is the author / coauthor of 30 book volumes and dozens of articles on the subject of radio and broadcast studies. His titles in this area include Radio Cultures: The Sound Medium in American Life, Sounds of Change: FM Broadcasting in America (with Christopher Sterling), Sounds in the Dark: All Night Radio in American Life, Voices in the Purple Haze: Underground Radio in the Sixties, Waves of Rancor: Tuning in the Radical Right (with Robert Hilliard), The Broadcast Century and Beyond (With Robert Hilliard), The Radio Station (now Keith's Radio Station), Radio Programming: Consultancy and Formatics, and Talking Radio: An Oral History of American Radio in the Television Age, among others.
In addition to his non-fiction titles, Keith has published a dozen creative works, including an acclaimed memoir––The Next Better Place––a young adult novel––Life is Falling Sideways––and 10 short story collections––most recently The Near Enough. His fiction has been nominated for several awards, among them the Pen/O.Henry Award and the Pushcart Prize. He was a finalist for the International Book Award in the "Fiction Vision" category and the National Indie Excellence Award for the short fiction anthology. He is the recipient of several accolades in his academic field, including the International Radio and Television Society’s Frank Stanton Award and the Broadcast Education Association’s Lifetime Achievement in Scholarship Award. Keith serves on the board of the Newton Writers and Publishing Center.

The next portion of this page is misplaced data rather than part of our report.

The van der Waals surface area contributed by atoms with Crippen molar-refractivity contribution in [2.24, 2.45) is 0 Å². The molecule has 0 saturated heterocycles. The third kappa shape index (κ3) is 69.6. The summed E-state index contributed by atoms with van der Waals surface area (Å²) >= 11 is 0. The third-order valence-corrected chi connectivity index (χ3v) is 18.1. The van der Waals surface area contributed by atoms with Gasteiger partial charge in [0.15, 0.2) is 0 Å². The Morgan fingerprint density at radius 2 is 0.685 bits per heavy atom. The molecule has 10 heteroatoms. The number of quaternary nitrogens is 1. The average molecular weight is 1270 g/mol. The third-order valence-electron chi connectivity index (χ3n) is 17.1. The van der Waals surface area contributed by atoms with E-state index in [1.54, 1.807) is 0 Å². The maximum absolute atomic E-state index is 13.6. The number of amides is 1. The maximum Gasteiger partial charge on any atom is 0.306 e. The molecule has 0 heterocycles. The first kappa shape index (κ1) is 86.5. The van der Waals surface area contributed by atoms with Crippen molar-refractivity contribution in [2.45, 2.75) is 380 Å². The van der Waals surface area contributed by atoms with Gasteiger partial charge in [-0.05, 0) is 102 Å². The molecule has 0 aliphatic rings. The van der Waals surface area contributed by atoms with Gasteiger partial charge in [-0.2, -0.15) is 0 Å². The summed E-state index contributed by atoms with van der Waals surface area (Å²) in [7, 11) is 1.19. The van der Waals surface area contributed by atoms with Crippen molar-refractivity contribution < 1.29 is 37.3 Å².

Dr. Keith was the first chair of the Broadcast Education Association's Radio Division and is a professor in the Communication Department at Boston College. He is the former chair of education at the Museum of Broadcast Communication and serves on the executive advisory board of the University of Rhode Island’s Harrington School of Communication and Media, which honored him with its first Achievement Award in the Humanities.
Bits, Specks, Crumbs, Flecks
Have you wondered what Dwarves dance about in the moonlight? What of returning to the Golden Years of the 1950's? Do you enjoy stories of home towns seen through a whimsical, humorous lens? Want to know why the elderly revolted?
Author Michael C. Keith brings you with him back to the 50's, on magical tours through parking lots, swerving around tales of spontaneous human combustion, through open windows and around the block a few times in Bits, Specks, Crumbs, Flecks, Vraeyda Literary's newest Short Story Collection.
Filled with Keith's clever and witty writing style, the short fiction in Bits, Specks, Crumbs, Flecks makes you laugh and think about the wonderful world we call home. And if you happen to find out what tastes like chicken in the process, that's a fantastic bonus.